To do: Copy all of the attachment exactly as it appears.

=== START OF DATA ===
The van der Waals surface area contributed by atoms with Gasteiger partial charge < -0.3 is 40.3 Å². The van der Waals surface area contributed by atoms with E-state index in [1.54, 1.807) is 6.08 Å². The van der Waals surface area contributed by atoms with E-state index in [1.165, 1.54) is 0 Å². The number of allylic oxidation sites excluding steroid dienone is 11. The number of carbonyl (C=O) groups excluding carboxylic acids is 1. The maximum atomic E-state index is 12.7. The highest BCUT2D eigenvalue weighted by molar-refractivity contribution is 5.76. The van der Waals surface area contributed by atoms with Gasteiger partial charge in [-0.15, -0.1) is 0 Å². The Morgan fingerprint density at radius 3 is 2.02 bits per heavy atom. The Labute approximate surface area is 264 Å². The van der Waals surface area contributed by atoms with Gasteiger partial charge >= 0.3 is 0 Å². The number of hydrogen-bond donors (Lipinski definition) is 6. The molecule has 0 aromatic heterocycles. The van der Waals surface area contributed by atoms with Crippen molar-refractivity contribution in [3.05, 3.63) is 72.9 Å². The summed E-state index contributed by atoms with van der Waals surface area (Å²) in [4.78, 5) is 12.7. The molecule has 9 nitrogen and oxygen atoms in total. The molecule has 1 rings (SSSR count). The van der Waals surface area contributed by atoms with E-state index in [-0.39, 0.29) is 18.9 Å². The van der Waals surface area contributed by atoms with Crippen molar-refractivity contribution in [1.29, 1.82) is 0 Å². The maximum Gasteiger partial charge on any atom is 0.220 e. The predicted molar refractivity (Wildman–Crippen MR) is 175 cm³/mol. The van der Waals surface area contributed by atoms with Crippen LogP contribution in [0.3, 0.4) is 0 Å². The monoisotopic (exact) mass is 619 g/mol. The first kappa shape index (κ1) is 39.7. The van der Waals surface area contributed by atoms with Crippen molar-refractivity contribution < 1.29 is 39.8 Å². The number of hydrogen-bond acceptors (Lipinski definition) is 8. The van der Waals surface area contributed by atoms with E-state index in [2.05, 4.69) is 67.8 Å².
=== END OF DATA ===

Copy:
The van der Waals surface area contributed by atoms with Gasteiger partial charge < -0.3 is 40.3 Å². The van der Waals surface area contributed by atoms with E-state index in [1.54, 1.807) is 6.08 Å². The van der Waals surface area contributed by atoms with E-state index in [1.165, 1.54) is 0 Å². The number of allylic oxidation sites excluding steroid dienone is 11. The number of carbonyl (C=O) groups excluding carboxylic acids is 1. The maximum atomic E-state index is 12.7. The highest BCUT2D eigenvalue weighted by molar-refractivity contribution is 5.76. The van der Waals surface area contributed by atoms with Gasteiger partial charge in [-0.15, -0.1) is 0 Å². The Morgan fingerprint density at radius 3 is 2.02 bits per heavy atom. The Labute approximate surface area is 264 Å². The van der Waals surface area contributed by atoms with Gasteiger partial charge >= 0.3 is 0 Å². The number of hydrogen-bond donors (Lipinski definition) is 6. The molecule has 0 aromatic heterocycles. The van der Waals surface area contributed by atoms with Crippen molar-refractivity contribution in [3.05, 3.63) is 72.9 Å². The summed E-state index contributed by atoms with van der Waals surface area (Å²) in [4.78, 5) is 12.7. The molecule has 9 nitrogen and oxygen atoms in total. The molecule has 1 rings (SSSR count). The van der Waals surface area contributed by atoms with E-state index in [-0.39, 0.29) is 18.9 Å². The van der Waals surface area contributed by atoms with Crippen molar-refractivity contribution in [1.29, 1.82) is 0 Å². The maximum Gasteiger partial charge on any atom is 0.220 e. The predicted molar refractivity (Wildman–Crippen MR) is 175 cm³/mol. The van der Waals surface area contributed by atoms with Crippen LogP contribution in [0.3, 0.4) is 0 Å². The monoisotopic (exact) mass is 619 g/mol. The first kappa shape index (κ1) is 39.7. The van der Waals surface area contributed by atoms with Crippen molar-refractivity contribution < 1.29 is 39.8 Å². The number of hydrogen-bond acceptors (Lipinski definition) is 8. The van der Waals surface area contributed by atoms with E-state index in [2.05, 4.69) is 67.8 Å².